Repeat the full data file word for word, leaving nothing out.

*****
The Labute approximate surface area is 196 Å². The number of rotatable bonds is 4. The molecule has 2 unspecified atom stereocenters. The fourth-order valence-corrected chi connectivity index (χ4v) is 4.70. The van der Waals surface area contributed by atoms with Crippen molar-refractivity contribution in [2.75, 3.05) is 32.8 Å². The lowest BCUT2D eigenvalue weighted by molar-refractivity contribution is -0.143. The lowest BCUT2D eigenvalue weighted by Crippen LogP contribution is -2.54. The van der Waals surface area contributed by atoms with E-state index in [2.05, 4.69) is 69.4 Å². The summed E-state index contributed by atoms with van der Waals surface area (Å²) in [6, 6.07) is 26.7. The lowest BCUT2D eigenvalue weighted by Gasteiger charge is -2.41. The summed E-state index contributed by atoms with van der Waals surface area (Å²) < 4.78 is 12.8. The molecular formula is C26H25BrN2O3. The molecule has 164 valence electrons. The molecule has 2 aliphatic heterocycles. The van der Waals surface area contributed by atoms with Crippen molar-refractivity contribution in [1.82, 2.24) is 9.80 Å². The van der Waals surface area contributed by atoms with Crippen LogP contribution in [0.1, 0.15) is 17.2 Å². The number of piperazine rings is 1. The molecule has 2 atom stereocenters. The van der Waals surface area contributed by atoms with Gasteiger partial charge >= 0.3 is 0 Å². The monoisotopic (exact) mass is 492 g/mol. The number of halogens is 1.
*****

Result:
The Labute approximate surface area is 196 Å². The number of rotatable bonds is 4. The molecule has 2 unspecified atom stereocenters. The fourth-order valence-corrected chi connectivity index (χ4v) is 4.70. The van der Waals surface area contributed by atoms with Crippen molar-refractivity contribution in [2.75, 3.05) is 32.8 Å². The lowest BCUT2D eigenvalue weighted by molar-refractivity contribution is -0.143. The lowest BCUT2D eigenvalue weighted by Crippen LogP contribution is -2.54. The van der Waals surface area contributed by atoms with E-state index in [2.05, 4.69) is 69.4 Å². The summed E-state index contributed by atoms with van der Waals surface area (Å²) in [6, 6.07) is 26.7. The lowest BCUT2D eigenvalue weighted by Gasteiger charge is -2.41. The summed E-state index contributed by atoms with van der Waals surface area (Å²) < 4.78 is 12.8. The molecular formula is C26H25BrN2O3. The molecule has 164 valence electrons. The molecule has 2 aliphatic heterocycles. The van der Waals surface area contributed by atoms with Crippen molar-refractivity contribution in [1.82, 2.24) is 9.80 Å². The van der Waals surface area contributed by atoms with Crippen LogP contribution in [0.1, 0.15) is 17.2 Å². The number of piperazine rings is 1. The molecule has 2 atom stereocenters. The van der Waals surface area contributed by atoms with Gasteiger partial charge >= 0.3 is 0 Å². The monoisotopic (exact) mass is 492 g/mol. The number of halogens is 1.